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Not everyone should be a parent  

Alyssa Tyler editor in chief 

Children have always been a part of my life. From being the oldest sister to five siblings to the babysitter. There being countless children that have come through my life, family or not, that I love dearly. However, I could never be a mother to them or any of my own. I have accepted that as a fact ever since my young adolescent years. I cannot see myself as a mother and be happy with that role. And for years I carried guilt with me for knowing that.  

Becoming a parent is supposed to be selfless. When you decide to bring a child into the world, you are taking on the responsibility not only for someone’s life, but for their wellbeing. If you asked my stepfather and mother, you are only legally required to give the child food, shelter, and clothing. But many would argue that parents should give more than just the bare minimum. You should be able to give them your love and attention, you should put them at the top of your list of priorities and feel okay with that choice. 

The entire process of being a mother is terrifying. From pregnancy, to raising the child, and everything else. The idea of sharing your body with something that will soon be your entire life does not make me feel excited about starting a family. When I think of my future, I can only see a child as a barrier to what I want my life to be. And overall, it only fills me with revulsion and the desperate and albeit selfish want to only care for myself. I have had and recognized that feeling and emotion and accepted that as a fact and truth. I am who I am, and I cannot see myself as a good mother.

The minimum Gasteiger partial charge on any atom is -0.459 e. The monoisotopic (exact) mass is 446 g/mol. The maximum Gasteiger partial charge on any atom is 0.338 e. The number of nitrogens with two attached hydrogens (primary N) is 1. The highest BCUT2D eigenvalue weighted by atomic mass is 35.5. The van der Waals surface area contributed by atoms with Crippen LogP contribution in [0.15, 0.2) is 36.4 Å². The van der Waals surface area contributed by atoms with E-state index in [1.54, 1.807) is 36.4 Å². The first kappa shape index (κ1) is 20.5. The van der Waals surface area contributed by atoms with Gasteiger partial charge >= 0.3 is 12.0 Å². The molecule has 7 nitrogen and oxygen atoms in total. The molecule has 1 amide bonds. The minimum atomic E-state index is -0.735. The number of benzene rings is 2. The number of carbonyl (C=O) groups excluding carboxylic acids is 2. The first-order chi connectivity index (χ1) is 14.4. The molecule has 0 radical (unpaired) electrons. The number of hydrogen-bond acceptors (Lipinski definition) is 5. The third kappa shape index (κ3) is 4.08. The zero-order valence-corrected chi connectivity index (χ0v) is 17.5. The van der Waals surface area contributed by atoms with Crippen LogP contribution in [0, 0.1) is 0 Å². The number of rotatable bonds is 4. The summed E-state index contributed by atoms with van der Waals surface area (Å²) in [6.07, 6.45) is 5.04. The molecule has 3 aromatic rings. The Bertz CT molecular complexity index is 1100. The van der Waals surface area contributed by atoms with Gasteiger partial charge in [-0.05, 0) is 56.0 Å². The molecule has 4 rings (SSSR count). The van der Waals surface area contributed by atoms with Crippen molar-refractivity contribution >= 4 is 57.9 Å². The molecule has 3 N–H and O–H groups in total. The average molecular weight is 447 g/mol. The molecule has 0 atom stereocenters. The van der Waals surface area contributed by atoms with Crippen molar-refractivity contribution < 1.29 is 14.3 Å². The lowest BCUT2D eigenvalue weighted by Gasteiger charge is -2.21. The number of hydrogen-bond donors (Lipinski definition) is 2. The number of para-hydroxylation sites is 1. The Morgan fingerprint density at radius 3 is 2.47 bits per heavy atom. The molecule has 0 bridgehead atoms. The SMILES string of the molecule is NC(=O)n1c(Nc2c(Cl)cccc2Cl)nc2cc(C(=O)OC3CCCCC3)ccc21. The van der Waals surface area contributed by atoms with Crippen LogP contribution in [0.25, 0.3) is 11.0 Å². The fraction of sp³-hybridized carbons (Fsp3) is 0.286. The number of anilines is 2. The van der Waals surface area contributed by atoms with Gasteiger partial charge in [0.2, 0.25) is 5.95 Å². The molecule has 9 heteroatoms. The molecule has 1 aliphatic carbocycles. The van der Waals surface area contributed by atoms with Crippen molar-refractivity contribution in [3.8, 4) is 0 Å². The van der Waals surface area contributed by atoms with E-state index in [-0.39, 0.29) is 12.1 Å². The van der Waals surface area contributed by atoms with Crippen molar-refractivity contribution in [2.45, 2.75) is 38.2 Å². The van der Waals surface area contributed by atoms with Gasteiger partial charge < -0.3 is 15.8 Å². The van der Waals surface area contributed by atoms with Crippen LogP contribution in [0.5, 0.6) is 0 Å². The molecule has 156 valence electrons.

My mother was not ready to be a parent when she did. She was young and emotionally immature. She was not ready to take on the responsibility of what having a child entails. And personally, I see myself as my mother in more than just in the mirror. I have her eyes, her temper, her nose, and her impatience. While my temper and impatience push me to work harder and to be better. I cannot see those as positives in the field of being a mother. 

The saying ‘drunk words are sober thoughts’ rings through my head repeatedly when thinking about my childhood. My mother repeatedly told me while drunk that she wishes she never had children, especially me, and that we (her children) ruined her life. Although many would say my mother was just saying things to hurt me, I understand where she comes from. 

 If I were forced to have children at this point in my life, I cannot say I would love my child unconditionally. I would hold some regret, guilt, and even anger towards the child that did not actively do anything. But in my eyes, I would see them as the person or even thing that took my freedom.  

You should become a parent because you want to be. Most of the human population can become parents quite easily, that does not mean everyone should. Before bringing another human into the world, you need to know yourself as a person inside and out. I do not know who I am completely yet, I have years to find my career, love, and live my life as I see fit. And I cannot see a child in that equation, and I am working on no longer feeling guilt over that.  

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